Local democracy and digital: a new romance
Last week I went to Localgovcamp in Bristol.
First of all thanks to everyone who organised and volunteered: You guys are all amazing and you did a fantastic job. It was particularly great to see Lucy Knight as the compère — a true legend of localgovdigital.
As with every unconference, there are a shedload of different ideas to work through, there was, however, one overarching thing fo me:
Local democracy is getting more attention from digital folk than it did before
In previous localgovcamps, myself and other members of the Notwestminster gang, have gone along to fly the flag for local democracy. We’ve had some great conversations and learnt many things, but it tended to be us pitching the ‘democracy session’ and writing the after-event ‘democracy blog post’.
This year it happened all by itself.
Here are my highlights.
Open up data for democracy
In the session on Open Data on day one, hosted by Martin, Lucy and Simon from the Data Place, we heard Martin’s plea for local government to insist on an open data API when procuring data software. This turns out to be a particularly brilliant idea when purchasing committee software as it means that developers outside the council can use the data to create better reports for councillors and better information for citizens.
Involve your councillors in digital
The second session was an informal Q&A with Councillor Peter Fleming. It was brilliant to see a council leader right in the middle of the localgovcamp debates accross the two days. He made the great point that Councillors are not the barrier to digital innovation (despite what some peopl suggest) and suggested that we need to be sceptical of managers who say ‘the councillors won’t wear this’. Actually, if things are pitched right, with a narrtive that works at a human scale, the councillor probably will wear it — don’t forget that they are in the results business at the end of the day.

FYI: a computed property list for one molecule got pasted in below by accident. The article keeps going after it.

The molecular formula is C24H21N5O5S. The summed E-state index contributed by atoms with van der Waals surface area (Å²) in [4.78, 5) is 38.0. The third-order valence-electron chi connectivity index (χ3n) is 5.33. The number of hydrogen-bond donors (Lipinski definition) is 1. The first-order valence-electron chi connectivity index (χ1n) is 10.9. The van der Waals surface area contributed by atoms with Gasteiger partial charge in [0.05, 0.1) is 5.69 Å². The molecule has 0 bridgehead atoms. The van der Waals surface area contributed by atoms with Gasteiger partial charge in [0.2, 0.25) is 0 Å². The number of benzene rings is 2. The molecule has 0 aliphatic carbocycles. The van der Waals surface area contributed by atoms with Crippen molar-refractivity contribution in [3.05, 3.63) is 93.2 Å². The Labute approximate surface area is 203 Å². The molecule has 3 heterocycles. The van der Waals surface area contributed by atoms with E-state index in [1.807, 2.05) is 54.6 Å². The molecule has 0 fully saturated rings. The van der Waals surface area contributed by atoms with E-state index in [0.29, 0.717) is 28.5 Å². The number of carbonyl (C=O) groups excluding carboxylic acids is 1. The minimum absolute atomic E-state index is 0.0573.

As Phil Rumens says; we also need more councillors at localgovcamp.
Local government is more than services
In the FutureGov session on data maturity someone pointed out that local government is about democracy not just services and I nearly cheered out loud. Turns out that that someone was the excellent Matt Cain, who is the head of Hacking at Hackney (well, that’s my version of the job title anyhow) and it was great to meet him afterwards. The many likes to my tweet about that tells me that the sentiment is widely shared.
Councillors can be your user researchers
The FutureGov session also reminded me that councillors could be more involved in the digital design process as user researchers. A short conversation with Peter Fleming afterwards comfirmed this as he shared a great example of how councillors had managed to rework a community transport service that could no longer be supported by the council; primarily it was in-depth conversations with the people that used the service that had made the difference.
Now I don’t know if this would have been called user research, but it shows how councillors are actually very good at talking to the community, they have good networks and plenty of useful knowledge. The other important benefit is that councillors will be much more knowledgeable when it comes to signing off the proposals that come out of any process.
Redesign the relationship with scrutiny
One of the sessions I got to on the Saturday was with the wonderful Jonathan Flowers who wanted to talk about how scrutiny worked with digital. It led to a really interesting discussion about how local government scrutiny and digital/agile processes might be talking past eaxch other. For me the solution is for design techniques to be applied to the scrutiny/digital relationship to see if we can’t meet the user needs on both sides better. In any case it seems a case of ‘we can’t go on meeting like this’.
Oh, and Jonathan got us to spend a really useful last 10 minutes thinking about what questions scrutiny councillors should ask about digital. You can find them in his session notes here.
Help your local cabinet member!
The other Saturday session definitely worth a mention was with Neil Prior. Recently elected and made a cabinet member, Neil wanted to ask advice on how he might affect change. It was great to see the conversation that followed and maybe it’s a conversation that all cabinet members with responibility for digital should be having with the digital folk in their own councils?
Anyhow, my summary of the advice for Neil was; talk to staff, work with the keen beans, set out clear aims, give permission, change policies. Good luck Neil — I’m sure you will do a great job.
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So, it seems that the the connection between local democracy and digital is getting closer. I think they might have something special going on.